A List of Four Differences Between Saving & Investing
It will take more than savings to provide the retirement lifestyle of your dreams. To some, saving and investing might be interchangeable terms. Relatively speaking, savings offer lower risk and easier accessibility to funds than investments, while investments offer a potentially higher rate of return and a greater ability to stay ahead of the inflationary curve than savings. Funding your future optimally involves savings and investments, and not understanding the two can mean the difference between retiring with a steady money stream or living month to month on a strict budget.
A savings account generally represents the money you put aside a little at a time, typically into a bank account that earns interest, and investing generally represents purchasing assets (stocks, bonds, mutual funds, real estate) that also earn interest to grow your investment
Exploring Relative Risk Levels
Typically, saving accounts have little risk of monetary loss. If your financial institution is a member of the Federal Deposit Insurance Corp., your account is insured against losses up to $250,000, depending on the type of account and its ownership. FDIC-insured accounts normally include certificates of deposit, savings accounts and, depending on the bank, some money market accounts. Investments vary in their level of risk, but it is important to remember that some investment platform will expose you to the possibility of losing not only any earnings but the money you used to buy into the investment as well.
Assessing Availability of Funds
You can generally access money in savings quickly. USAA Financial Planning Services Insurance Agency Inc. states that most people use savings as an emergency fund or to accumulate money for a future purchase. Most high-return investments such as stocks provide their greatest yield when left alone for a long time.
While you can cash in investments, it typically requires more effort than removing money from a savings account and, depending on your age and the investment, you might face penalties on early withdrawals.
Comparing Return Rates
While the risk of losing money is higher on investments, so is the potential return. For example, a $100 stock market investment in 1945 had the potential to return $198,906 if left alone until 2011. That same $100 in a savings account would have netted the account holder $1,969. According to the Federal Trade Commission, be wary of investment opportunities that promise too much. Investments typically have no guarantee. However, you should be able to see profit projections provided by independent sources that will assist you when making an investment decision.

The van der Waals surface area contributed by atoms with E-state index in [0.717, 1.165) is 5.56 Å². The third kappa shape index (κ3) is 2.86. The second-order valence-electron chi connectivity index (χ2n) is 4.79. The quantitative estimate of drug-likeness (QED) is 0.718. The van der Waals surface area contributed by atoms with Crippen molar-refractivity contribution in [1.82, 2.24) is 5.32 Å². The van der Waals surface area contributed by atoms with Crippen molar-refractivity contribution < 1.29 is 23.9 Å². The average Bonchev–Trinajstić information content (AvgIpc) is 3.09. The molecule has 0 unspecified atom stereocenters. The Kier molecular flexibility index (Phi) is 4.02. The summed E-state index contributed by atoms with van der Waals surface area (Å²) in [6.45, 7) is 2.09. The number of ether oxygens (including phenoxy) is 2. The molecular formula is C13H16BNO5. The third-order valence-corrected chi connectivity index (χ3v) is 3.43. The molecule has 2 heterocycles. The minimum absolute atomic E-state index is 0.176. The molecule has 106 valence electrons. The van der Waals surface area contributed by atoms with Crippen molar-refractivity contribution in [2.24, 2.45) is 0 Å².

Evaluating the Impact of Inflation
The interest paid on savings accounts normally does not keep pace with the inflation rate, which means that in the long term, you are losing money. For example, if your savings account pays 1.5 percent interest and the rate of inflation in 2.75 percent, it is costing you money to keep the account. While investment return is not guaranteed, long-term stock gain has traditionally been about 10 percent annually, where "long term" typically means assets you hold for a year or more. Inflation reduces returns on long-term investments typically by a little more than 3 percent each year, but because of their higher return, they do not lose as much value as savings accounts.
Understanding Fund Types
Keep an emergency fund in a savings account where you have access to it quickly. CDs pay a higher interest rate than savings accounts but, depending on the terms, prevent penalty-free withdrawals until maturity. Money market accounts pay higher interest than savings accounts and provide access to some of your funds, but most accounts require a minimum balance.
Loans you make to a government or corporation through the purchase of bonds are typically long-term investments — five years or more — that either pay interest at maturity or specified dates throughout their life span. Mutual funds lessen your risk by combining your money with other investors to purchase a diverse set of stocks and bonds. Purchasing stocks gives you ownership in a company; your investment's return depends on how well the company does financially.
Specializing in business and finance, Lee Nichols began writing in 2002. Nichols holds a Bachelor of Arts in Web and Graphic Design and a Bachelor of Science in Business Administration from the University of Mississippi.